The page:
Many in the banking industry are proclaiming the sky is falling in light of the European Union's recent move to cap interchange fees and a U.S. federal court ruling that current debit swipe fee caps are too high. What these doomsayers conveniently forget is that the business case for introducing debit cards was one of cost avoidance for the banks, not revenue. That rationale for debit holds true today.

When debit was developed in the 1970s and 80s, interchange – the fee charged to merchants and paid to the card networks and banks everytime someone uses a debit or credit card – was not even a part of the equation.  

Since I ran a PIN debit network during much of that time, I'd like to offer a little history.

Banks initially developed debit cards for use at ATMs. The rationale was to lower costs by reducing the use of checks and live tellers. Automated solutions for cash withdrawals, like ATMs, were simply a less expensive means of conducting business with banks' accountholders. 

Not long after individual banks and credit unions introduced ATM services, the industry recognized that the best path toward ubiquitous automated services was to form ATM networks. Networks were mandated by law in several states, and they soon came to be the standard for banks and credit unions offering ATM services.

After many years of building the existing ATM business, the networks leveraged their investment in ATM infrastructure by extending it to point-of-sale. Before this, the two prominent signature card networks, Visa and MasterCard, had failed to spark interest in debit cards used in stores. Despite those failures, banks were eager to promote widespread point-of-sale debit acceptance to eliminate the considerable cost of processing checks.

The first significant point-of-sale debit usage occurred mostly in Midwestern states, and there were little or no interchange fees charged. In fact, merchants were often given equipment or paid monetary incentives to accept PIN debit. I don't have absolute insight into what other networks did, but the network I ran, Money Network, did not collect any fees from the merchants who accepted the cards.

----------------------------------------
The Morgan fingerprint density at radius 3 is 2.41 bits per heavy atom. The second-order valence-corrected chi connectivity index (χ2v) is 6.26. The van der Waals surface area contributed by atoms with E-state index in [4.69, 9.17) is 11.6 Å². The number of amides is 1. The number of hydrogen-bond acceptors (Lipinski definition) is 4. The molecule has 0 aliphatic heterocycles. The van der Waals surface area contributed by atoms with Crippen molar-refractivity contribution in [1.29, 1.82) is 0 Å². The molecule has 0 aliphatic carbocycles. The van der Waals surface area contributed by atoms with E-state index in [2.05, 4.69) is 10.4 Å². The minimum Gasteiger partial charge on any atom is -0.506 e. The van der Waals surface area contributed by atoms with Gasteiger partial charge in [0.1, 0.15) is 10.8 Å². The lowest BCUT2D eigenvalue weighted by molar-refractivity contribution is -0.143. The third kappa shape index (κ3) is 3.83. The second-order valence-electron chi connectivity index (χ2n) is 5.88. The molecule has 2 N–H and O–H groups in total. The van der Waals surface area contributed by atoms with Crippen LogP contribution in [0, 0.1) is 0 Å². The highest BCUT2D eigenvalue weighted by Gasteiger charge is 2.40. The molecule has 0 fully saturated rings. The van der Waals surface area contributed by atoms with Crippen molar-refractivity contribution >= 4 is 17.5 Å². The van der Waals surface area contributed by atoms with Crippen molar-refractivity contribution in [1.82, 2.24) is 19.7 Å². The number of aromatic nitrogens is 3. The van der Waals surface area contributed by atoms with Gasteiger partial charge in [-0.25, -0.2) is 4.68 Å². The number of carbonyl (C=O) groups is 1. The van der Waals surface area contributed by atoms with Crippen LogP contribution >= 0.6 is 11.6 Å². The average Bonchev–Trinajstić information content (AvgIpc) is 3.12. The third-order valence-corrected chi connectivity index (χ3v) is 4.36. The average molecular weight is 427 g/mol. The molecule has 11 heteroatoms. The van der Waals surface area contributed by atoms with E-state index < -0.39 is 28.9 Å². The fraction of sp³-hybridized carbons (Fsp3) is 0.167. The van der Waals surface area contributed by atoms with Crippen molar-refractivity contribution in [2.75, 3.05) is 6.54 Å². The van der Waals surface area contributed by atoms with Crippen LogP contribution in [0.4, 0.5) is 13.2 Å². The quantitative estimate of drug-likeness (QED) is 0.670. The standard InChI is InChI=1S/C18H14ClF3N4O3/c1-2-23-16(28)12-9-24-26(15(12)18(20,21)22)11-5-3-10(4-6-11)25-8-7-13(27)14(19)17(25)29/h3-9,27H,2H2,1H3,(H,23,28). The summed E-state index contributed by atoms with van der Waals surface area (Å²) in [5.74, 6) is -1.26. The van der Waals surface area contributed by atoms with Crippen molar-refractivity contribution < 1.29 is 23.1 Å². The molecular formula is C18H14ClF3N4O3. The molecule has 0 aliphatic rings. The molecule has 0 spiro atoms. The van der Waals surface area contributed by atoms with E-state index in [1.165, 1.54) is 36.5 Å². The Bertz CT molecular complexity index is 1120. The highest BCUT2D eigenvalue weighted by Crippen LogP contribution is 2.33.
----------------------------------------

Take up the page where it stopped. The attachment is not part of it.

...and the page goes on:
At first, PIN debit volume grew slowly since PIN pads were not commonly used by merchants, outside of a handful of early adopters, primarily gas retailers.  Eventually, national retail chains caught on and began accepting PIN debit. Debit reached critical mass by the early 1990s, built solely on the business case of reducing costs for card-issuing banks and providing convenience to cardholders and merchants.

The growth of PIN debit at the point-of-sale caught the attention of the signature networks, Visa and MasterCard. They responded with newer versions of debit products and successfully sought out partnerships with the existing PIN debit networks, leveraging their technical infrastructure to provide connectivity to the card-issuing banks.

Eventually, the signature networks built such a presence in the debit market that they no longer needed their PIN debit network partners.  Visa and MasterCard then offered a value proposition to the banks that the other networks could not. By requiring that merchants accepting their credit cards must also accept their debit cards, Visa and MasterCard found they could extract debit interchange from merchants.

In the hands of the signature networks, debit interchange became a new source of revenue that today is viewed by the banks as a natural right.

However, this gambit by Visa and MasterCard, which came well after debit usage reached critical mass, does not alter the fundamental business case upon which debit was built.  In the 1980s, issuers were better off with zero-interchange debit than they were with checks and tellers. They will be better off today and into the future with reduced interchange revenue instead of reverting to checks and cash withdrawals.

Some may say that there was a grand plan to introduce and steadily increase interchange once point-of-sale debit was kick-started with zero interchange and merchant incentives.

However, I was among those debit network captains who would have hatched such a plan, and I'm here to tell you it was simply not the case. Merchant incentives no doubt would have ended, but we never envisioned charging the fees that the signature networks used to attract issuers to their debit products.  There was no need for interchange to make debit at the point-of-sale a good value proposition for everyone involved, including debit card-issuing banks.

My point here is not to engage in the argument over interchange, but to point out that the sky is not falling for debit as a result of recent rulings.  Banks need debit. It helps them serve their customers more efficiently and cost-effectively, even without high interchange fees. Their customers demand debit, and they will continue to offer it as long as they offer checking accounts.

Mark Horwedel is CEO of MAG, the Merchant Advisory Group. He has been in the payments industry for over 30 years serving in a variety of roles including CEO of Money Network, a PIN debit network operating in the 80s and the 90s, and director of Payments at Wal-Mart.